• Legible Machine Intelligence
    • How might we make the processes and outcomes of machine intelligences more obvious to a general populace through design?
    • How might we build and popularize a critical language for the design of machine intelligence systems?

 

 

  • Co-designing with Machine Intelligence
    • “Centaur Designers”
      • In competitive chess, teams of human and non-human intelligences are referred to as ‘Centaurs’
      • How might we create teams of human and non-human intelligences in the service of better designed systems, products, environments?
      • What new outcomes and impacts might ‘centaur designers’ be able to create?
      • Design Superpowers for Non-Designers {aka “I know Design Kung-Fu”}
        • How might design (and particularly non-intuitive expertise) be democratised through the application of machine intelligence to design problem solving?

 

 

  • Machine Intelligence as Companion Species
    • The accessibility of powerful mobile devices points to the democratisation of the centaur pattern to of all sorts of problem-spaces in all walks of life, globally
    • Social robotics and affective computing have sought to create better interfaces between autonomous software and hardware agents and their users – but there is still an assumption of ‘user’ in the the relationship
    • How might we take a different starting reference point – that of Donna Haraway’s “Companion Species Manifesto” to improve the working relationship between humans and machine intelligences

 

 

  • Machine Intelligence in Physical Products
    • How might the design of physical products both benefit from and incorporate machine intelligence, and what benefits would come of this?

 

 

  • Machine Intelligence in Physical Environments
    • How might the design of physical environments both benefit from and incorporate machine intelligence, and what benefits would come of this?

 

 

 

The venerable flirble organization is no more, which means that the machines that hosted my Blackbeltjones.com domain from around 1999 are no more. Which means that if you’ve been trying to get hold of me (unlikely I know) through email to that address, you haven’t been. Please use Matt [at] moleitau [dot] com if you want to drop me a line from now on.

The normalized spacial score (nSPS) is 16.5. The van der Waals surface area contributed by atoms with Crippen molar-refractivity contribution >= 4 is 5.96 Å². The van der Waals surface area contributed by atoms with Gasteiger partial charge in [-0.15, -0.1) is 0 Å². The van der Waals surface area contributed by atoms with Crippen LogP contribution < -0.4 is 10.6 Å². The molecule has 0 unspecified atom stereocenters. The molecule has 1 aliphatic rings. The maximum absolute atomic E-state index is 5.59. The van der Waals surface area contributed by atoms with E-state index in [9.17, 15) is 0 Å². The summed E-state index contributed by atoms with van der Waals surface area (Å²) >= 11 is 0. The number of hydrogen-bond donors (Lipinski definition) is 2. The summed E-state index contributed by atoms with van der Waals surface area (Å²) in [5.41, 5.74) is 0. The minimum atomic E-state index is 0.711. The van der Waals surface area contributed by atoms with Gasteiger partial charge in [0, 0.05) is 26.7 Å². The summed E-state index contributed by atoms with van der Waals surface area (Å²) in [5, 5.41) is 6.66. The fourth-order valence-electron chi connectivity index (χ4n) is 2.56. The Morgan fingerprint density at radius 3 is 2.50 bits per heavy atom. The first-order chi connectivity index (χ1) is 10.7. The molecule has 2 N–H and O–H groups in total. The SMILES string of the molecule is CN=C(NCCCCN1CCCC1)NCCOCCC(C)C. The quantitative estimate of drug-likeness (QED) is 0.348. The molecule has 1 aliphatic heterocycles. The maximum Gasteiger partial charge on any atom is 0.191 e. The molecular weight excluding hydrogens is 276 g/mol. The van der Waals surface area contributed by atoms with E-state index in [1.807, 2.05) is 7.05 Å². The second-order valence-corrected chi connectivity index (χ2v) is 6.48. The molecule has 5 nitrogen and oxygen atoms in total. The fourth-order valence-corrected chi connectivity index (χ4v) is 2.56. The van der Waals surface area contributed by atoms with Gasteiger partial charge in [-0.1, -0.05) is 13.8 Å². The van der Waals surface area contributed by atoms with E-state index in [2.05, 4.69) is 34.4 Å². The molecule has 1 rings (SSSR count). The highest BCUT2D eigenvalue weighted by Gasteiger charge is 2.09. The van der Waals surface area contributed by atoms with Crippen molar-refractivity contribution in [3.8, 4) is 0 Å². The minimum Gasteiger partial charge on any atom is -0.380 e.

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“Have you ever read the speech he made when he accepted the Nobel Prize? This is the whole speech: ‘Ladies and Gentlemen. I stand before you now because I never stopped dawdling like an eight-year-old on a spring morning on his way to school. Anything can make me stop and look and wonder, and sometimes learn. I am a very happy man. Thank you.’”

– Cat’s Cradle, Kurt Vonnegut

Happy New Year.

James Greig, head of design of the fantastic Vulpine cycling empire linked to this dataviz by Strava of a typical Saturday’s rides worldwide.

I started to click and wander around…

The Afan Valley gets nicely lit-up on Saturday morning by discerning MTB’ers…

Afan Valley Strava map

But what caught my eye was when I scrubbed the time-line selector back to the early hours of the morning, instead of a blank map I saw a single bolt of blue start to shoot out of London toward the Suffolk coast.

It must be the Dunwich Dynamo!

You can clearly make out the ride progressing from the outer-reaches of London…

At the start

…toward that refreshing dip in the North Sea at Dunwich.

Dunwich Dynamo beach

Here’s a little animated gif I made of that bolt of brave people peddling through the night to the sea.

Doesn’t make up for missing it this year, but nice to find something so rich in story in the Strava data…